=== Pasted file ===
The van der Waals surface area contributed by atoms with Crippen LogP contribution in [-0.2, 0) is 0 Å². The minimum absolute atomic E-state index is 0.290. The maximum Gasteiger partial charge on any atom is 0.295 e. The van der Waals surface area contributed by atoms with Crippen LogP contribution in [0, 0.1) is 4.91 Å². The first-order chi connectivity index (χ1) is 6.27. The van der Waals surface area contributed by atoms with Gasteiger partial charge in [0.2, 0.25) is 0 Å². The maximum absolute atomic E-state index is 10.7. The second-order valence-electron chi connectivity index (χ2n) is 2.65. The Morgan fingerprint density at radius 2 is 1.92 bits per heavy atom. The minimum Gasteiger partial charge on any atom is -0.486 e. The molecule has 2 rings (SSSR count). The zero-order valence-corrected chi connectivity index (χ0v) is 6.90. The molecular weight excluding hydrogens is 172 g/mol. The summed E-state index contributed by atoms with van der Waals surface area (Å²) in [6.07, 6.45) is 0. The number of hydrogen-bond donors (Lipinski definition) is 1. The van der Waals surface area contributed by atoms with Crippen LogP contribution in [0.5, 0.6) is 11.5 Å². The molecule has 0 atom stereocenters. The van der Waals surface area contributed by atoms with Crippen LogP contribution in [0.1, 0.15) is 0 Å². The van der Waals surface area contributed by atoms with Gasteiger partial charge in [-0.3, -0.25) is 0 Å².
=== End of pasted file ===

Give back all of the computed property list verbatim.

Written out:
The van der Waals surface area contributed by atoms with Crippen LogP contribution in [-0.2, 0) is 0 Å². The minimum absolute atomic E-state index is 0.290. The maximum Gasteiger partial charge on any atom is 0.295 e. The van der Waals surface area contributed by atoms with Crippen LogP contribution in [0, 0.1) is 4.91 Å². The first-order chi connectivity index (χ1) is 6.27. The van der Waals surface area contributed by atoms with Gasteiger partial charge in [0.2, 0.25) is 0 Å². The maximum absolute atomic E-state index is 10.7. The second-order valence-electron chi connectivity index (χ2n) is 2.65. The Morgan fingerprint density at radius 2 is 1.92 bits per heavy atom. The minimum Gasteiger partial charge on any atom is -0.486 e. The molecule has 2 rings (SSSR count). The zero-order valence-corrected chi connectivity index (χ0v) is 6.90. The molecular weight excluding hydrogens is 172 g/mol. The summed E-state index contributed by atoms with van der Waals surface area (Å²) in [6.07, 6.45) is 0. The number of hydrogen-bond donors (Lipinski definition) is 1. The van der Waals surface area contributed by atoms with Crippen LogP contribution in [0.5, 0.6) is 11.5 Å². The molecule has 0 atom stereocenters. The van der Waals surface area contributed by atoms with Crippen LogP contribution in [0.1, 0.15) is 0 Å². The van der Waals surface area contributed by atoms with Gasteiger partial charge in [-0.3, -0.25) is 0 Å².